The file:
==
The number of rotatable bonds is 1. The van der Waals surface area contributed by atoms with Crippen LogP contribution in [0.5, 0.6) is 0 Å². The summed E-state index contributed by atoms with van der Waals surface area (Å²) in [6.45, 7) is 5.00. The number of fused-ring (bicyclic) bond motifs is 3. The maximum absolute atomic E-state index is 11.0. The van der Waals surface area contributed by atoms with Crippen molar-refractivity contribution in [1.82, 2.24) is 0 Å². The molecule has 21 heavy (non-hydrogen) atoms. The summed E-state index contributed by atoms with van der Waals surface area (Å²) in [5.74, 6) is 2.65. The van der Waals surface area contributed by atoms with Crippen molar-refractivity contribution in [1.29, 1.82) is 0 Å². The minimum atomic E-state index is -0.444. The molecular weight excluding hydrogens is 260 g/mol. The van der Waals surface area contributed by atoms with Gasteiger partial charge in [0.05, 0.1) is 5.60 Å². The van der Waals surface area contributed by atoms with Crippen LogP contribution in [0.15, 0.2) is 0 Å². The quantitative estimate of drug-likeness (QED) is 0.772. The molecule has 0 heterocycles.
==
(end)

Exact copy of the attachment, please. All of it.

The number of rotatable bonds is 1. The van der Waals surface area contributed by atoms with Crippen LogP contribution in [0.5, 0.6) is 0 Å². The summed E-state index contributed by atoms with van der Waals surface area (Å²) in [6.45, 7) is 5.00. The number of fused-ring (bicyclic) bond motifs is 3. The maximum absolute atomic E-state index is 11.0. The van der Waals surface area contributed by atoms with Crippen molar-refractivity contribution in [1.82, 2.24) is 0 Å². The molecule has 21 heavy (non-hydrogen) atoms. The summed E-state index contributed by atoms with van der Waals surface area (Å²) in [5.74, 6) is 2.65. The van der Waals surface area contributed by atoms with Crippen molar-refractivity contribution in [1.29, 1.82) is 0 Å². The minimum atomic E-state index is -0.444. The molecular weight excluding hydrogens is 260 g/mol. The van der Waals surface area contributed by atoms with Gasteiger partial charge in [0.05, 0.1) is 5.60 Å². The van der Waals surface area contributed by atoms with Crippen LogP contribution in [0.15, 0.2) is 0 Å². The quantitative estimate of drug-likeness (QED) is 0.772. The molecule has 0 heterocycles.